What about higher education?
Having spoken firstly about children, now let’s look more at higher education, such as college and university level.
Miss Stefania Giannini, UNESCO’s Assistant Director-General for Education stated that “Our first estimates find that 20 million students are at risk of not returning to school. Without the right policy choices backed up by resources, the learning crisis will deepen with cascading repercussions across all the development goals.” This figure of 20 million is very concerning, especially as the estimate for the total number of students in global higher education is just over 200 million. This would suggest that 1 in 10 students will not be returning to their studies because of the social effects of the coronavirus.
Governments have been working tirelessly to support their people, to protect their economies, and to enact some damage limitation measures. However, within each of those support mechanisms, there are people who are left behind and who fall through the net. In the case of higher education, it’s those 20 million, who for varying reasons, can’t justify or manage to continue their education in a COVID world.
For more than half a year, students around the globe are paying full tuition fees for a limited experience, simply tuning in to Zoom sessions and downloading coursework tasks from online education platforms. Many students in the UK can’t justify £9,000 a year to watch webinars with their classmates, and the government has offered no help or support to them, creating a situation that will lead to more problems down the line.
Many institutions around the world were already beginning to implement blended learning, creating a mixture of classroom, online, and interactive materials, but not all had gotten to that point yet. Many institutions left their learners in a position where they had no access to guidance or support, no access to textbooks, and no access to high-speed internet. The single-delivery system of education collapsed temporarily and left far too many people in the lurch, and whilst this is a short-term disaster, it does give clarity about how the education system needs to adapt itself to the brave new world.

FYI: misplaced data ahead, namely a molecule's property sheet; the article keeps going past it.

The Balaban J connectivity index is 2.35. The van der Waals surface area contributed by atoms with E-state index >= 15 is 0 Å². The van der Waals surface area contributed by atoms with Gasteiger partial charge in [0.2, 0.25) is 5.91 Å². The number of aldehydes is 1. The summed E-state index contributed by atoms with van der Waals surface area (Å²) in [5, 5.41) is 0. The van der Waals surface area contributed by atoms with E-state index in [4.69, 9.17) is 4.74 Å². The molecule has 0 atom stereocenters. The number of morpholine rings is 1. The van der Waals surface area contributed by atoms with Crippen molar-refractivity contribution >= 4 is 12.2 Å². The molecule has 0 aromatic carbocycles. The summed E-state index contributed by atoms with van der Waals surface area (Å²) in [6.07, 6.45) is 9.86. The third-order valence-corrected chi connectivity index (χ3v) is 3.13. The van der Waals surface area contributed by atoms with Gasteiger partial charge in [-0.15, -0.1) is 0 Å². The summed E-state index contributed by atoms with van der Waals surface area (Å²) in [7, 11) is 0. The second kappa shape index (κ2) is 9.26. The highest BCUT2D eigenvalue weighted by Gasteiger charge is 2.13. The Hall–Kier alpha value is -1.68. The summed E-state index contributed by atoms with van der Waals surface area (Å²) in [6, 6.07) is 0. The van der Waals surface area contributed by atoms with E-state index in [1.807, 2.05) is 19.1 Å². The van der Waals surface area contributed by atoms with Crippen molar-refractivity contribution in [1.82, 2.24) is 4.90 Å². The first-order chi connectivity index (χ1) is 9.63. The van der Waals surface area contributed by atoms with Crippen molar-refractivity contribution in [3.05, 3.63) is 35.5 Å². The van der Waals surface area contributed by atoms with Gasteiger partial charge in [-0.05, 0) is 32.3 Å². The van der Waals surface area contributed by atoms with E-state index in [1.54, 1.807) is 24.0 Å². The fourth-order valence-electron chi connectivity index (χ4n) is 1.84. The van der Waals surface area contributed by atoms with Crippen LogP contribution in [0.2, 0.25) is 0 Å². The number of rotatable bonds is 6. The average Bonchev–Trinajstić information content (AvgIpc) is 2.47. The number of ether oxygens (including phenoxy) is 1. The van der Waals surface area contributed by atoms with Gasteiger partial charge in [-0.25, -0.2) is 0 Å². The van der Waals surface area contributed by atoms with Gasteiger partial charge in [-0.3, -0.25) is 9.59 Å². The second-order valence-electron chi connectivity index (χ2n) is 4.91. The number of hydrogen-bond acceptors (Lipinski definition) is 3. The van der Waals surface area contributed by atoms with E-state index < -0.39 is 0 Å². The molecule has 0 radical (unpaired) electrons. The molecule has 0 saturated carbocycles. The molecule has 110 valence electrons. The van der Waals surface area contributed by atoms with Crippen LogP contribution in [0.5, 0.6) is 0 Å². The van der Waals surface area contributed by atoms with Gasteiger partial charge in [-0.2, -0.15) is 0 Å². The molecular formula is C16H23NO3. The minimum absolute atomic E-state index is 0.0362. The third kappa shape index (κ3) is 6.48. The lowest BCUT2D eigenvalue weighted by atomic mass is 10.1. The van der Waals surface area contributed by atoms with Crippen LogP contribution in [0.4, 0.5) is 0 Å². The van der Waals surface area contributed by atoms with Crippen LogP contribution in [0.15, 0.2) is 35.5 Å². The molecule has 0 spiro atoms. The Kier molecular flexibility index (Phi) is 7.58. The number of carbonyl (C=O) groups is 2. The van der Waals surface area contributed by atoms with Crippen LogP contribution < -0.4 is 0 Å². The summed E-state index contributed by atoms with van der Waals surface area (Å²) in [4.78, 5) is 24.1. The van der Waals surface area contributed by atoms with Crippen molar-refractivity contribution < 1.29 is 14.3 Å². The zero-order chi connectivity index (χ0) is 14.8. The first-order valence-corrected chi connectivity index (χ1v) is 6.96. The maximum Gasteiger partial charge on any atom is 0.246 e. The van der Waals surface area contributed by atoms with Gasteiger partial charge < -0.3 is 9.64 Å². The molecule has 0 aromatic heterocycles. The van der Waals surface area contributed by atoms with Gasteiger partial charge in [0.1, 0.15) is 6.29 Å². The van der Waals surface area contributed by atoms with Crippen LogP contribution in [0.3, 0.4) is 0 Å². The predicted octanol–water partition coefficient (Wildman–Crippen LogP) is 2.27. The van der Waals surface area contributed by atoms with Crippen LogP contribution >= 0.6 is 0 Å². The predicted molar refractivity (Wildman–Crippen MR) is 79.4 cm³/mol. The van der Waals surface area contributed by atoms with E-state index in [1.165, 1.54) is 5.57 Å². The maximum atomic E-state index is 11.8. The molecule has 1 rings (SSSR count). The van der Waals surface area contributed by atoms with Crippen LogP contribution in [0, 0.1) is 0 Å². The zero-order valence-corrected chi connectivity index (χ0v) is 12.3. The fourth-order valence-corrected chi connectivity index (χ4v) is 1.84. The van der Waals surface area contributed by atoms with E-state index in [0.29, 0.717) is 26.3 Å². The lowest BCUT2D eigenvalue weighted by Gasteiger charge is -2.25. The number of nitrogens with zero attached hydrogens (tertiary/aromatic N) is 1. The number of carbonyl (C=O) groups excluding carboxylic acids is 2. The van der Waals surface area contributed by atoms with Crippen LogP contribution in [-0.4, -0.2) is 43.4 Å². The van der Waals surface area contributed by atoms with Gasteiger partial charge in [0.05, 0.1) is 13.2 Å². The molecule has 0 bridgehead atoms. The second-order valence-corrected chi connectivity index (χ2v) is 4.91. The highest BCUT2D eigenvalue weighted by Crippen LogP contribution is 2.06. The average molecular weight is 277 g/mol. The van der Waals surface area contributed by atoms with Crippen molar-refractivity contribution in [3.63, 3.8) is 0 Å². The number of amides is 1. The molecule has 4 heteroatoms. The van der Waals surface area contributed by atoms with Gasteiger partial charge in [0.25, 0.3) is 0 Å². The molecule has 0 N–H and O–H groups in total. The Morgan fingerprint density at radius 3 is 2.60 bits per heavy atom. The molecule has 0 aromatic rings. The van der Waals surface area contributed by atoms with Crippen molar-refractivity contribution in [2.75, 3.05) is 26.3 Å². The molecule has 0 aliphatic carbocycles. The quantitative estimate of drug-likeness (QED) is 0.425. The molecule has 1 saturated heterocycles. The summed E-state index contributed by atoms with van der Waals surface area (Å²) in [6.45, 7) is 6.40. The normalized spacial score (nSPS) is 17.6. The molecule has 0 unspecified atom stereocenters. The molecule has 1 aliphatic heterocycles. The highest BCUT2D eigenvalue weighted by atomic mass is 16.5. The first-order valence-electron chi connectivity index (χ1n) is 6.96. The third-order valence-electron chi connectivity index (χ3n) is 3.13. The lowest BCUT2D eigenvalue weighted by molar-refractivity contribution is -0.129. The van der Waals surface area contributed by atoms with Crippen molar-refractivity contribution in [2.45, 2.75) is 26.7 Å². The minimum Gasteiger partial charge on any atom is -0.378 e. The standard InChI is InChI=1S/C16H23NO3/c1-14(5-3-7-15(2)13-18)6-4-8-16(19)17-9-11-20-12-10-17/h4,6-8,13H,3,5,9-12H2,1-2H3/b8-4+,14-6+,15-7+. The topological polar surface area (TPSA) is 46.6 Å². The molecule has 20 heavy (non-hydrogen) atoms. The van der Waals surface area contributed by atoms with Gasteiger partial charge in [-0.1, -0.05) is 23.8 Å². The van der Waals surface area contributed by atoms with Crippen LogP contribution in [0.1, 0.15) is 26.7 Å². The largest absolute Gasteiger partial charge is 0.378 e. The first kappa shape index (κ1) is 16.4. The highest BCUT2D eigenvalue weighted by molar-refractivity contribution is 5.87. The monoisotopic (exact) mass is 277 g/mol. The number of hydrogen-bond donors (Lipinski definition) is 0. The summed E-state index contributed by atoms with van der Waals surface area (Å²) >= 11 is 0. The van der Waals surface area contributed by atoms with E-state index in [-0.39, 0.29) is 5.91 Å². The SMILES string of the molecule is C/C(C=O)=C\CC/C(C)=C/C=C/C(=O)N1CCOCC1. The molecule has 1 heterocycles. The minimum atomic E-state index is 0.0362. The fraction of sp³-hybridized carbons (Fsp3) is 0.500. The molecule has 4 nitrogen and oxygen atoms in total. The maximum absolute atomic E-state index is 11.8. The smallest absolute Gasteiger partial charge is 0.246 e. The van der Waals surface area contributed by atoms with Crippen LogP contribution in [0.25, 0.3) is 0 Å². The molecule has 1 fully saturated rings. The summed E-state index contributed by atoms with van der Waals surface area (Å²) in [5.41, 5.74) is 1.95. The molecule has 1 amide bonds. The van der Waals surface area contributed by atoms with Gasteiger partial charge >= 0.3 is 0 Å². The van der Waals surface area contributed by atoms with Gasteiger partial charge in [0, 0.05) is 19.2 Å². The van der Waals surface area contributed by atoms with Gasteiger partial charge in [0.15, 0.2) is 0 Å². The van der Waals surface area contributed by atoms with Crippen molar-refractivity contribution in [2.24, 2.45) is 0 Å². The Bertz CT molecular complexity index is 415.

To learn more about the UN’s international response to education during and after the coronavirus, this document is a high-quality resource.
What about the entrepreneurs?
Education doesn’t stop when you leave school or university. People who start businesses and drive their country and economy forward are also in a position where they need to learn new skills – very few people know how to start and manage a successful business without any education. To survive in the new economy, where many of the things we took as norms are now gone or broken, people who have to get very creative, become more resourceful and learn key skills that will help them find sustainability. We expect to see millions and millions of people bootstrapping their own businesses from their homes and their computers.
Entrepreneurs and businessfolk don’t want to get left behind in the brave new world, and it’s also imperative that their education continues in order to help the economy bounce back from a nasty looming recession. Government programmes that get people learning and studying new skills will help to counteract unemployment, but they will only work if financial barriers are removed or lowered and more learning goes online.
SDG4 may be one of the goals that benefit most in the long term, as it has given educators and governments a chance to gain new perspectives about what it means to learn.